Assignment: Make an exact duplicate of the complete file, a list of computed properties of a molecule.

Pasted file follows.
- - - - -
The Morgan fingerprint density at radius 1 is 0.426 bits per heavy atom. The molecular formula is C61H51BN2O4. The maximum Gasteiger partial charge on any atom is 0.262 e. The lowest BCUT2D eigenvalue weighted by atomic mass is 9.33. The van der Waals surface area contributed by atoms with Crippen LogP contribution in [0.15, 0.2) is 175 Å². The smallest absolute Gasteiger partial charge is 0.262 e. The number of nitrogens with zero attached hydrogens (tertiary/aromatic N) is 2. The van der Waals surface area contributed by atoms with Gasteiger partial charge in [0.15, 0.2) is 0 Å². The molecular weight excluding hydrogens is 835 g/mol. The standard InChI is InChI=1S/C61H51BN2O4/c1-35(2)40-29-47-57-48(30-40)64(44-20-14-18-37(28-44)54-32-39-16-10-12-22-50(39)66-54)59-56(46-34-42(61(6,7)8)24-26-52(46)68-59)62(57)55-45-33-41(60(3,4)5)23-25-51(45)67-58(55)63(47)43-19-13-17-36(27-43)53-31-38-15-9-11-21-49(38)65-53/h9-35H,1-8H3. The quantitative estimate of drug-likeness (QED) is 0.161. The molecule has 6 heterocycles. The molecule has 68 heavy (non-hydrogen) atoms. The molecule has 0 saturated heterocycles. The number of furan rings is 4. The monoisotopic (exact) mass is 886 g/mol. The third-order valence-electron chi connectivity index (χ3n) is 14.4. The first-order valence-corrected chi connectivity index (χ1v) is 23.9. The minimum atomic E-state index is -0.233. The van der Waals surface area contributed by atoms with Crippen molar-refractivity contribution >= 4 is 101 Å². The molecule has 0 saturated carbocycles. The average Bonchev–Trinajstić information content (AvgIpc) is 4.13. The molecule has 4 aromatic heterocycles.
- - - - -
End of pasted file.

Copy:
The Morgan fingerprint density at radius 1 is 0.426 bits per heavy atom. The molecular formula is C61H51BN2O4. The maximum Gasteiger partial charge on any atom is 0.262 e. The lowest BCUT2D eigenvalue weighted by atomic mass is 9.33. The van der Waals surface area contributed by atoms with Crippen LogP contribution in [0.15, 0.2) is 175 Å². The smallest absolute Gasteiger partial charge is 0.262 e. The number of nitrogens with zero attached hydrogens (tertiary/aromatic N) is 2. The van der Waals surface area contributed by atoms with Gasteiger partial charge in [0.15, 0.2) is 0 Å². The molecular weight excluding hydrogens is 835 g/mol. The standard InChI is InChI=1S/C61H51BN2O4/c1-35(2)40-29-47-57-48(30-40)64(44-20-14-18-37(28-44)54-32-39-16-10-12-22-50(39)66-54)59-56(46-34-42(61(6,7)8)24-26-52(46)68-59)62(57)55-45-33-41(60(3,4)5)23-25-51(45)67-58(55)63(47)43-19-13-17-36(27-43)53-31-38-15-9-11-21-49(38)65-53/h9-35H,1-8H3. The quantitative estimate of drug-likeness (QED) is 0.161. The molecule has 6 heterocycles. The molecule has 68 heavy (non-hydrogen) atoms. The molecule has 0 saturated heterocycles. The number of furan rings is 4. The monoisotopic (exact) mass is 886 g/mol. The third-order valence-electron chi connectivity index (χ3n) is 14.4. The first-order valence-corrected chi connectivity index (χ1v) is 23.9. The minimum atomic E-state index is -0.233. The van der Waals surface area contributed by atoms with Crippen molar-refractivity contribution >= 4 is 101 Å². The molecule has 0 saturated carbocycles. The average Bonchev–Trinajstić information content (AvgIpc) is 4.13. The molecule has 4 aromatic heterocycles.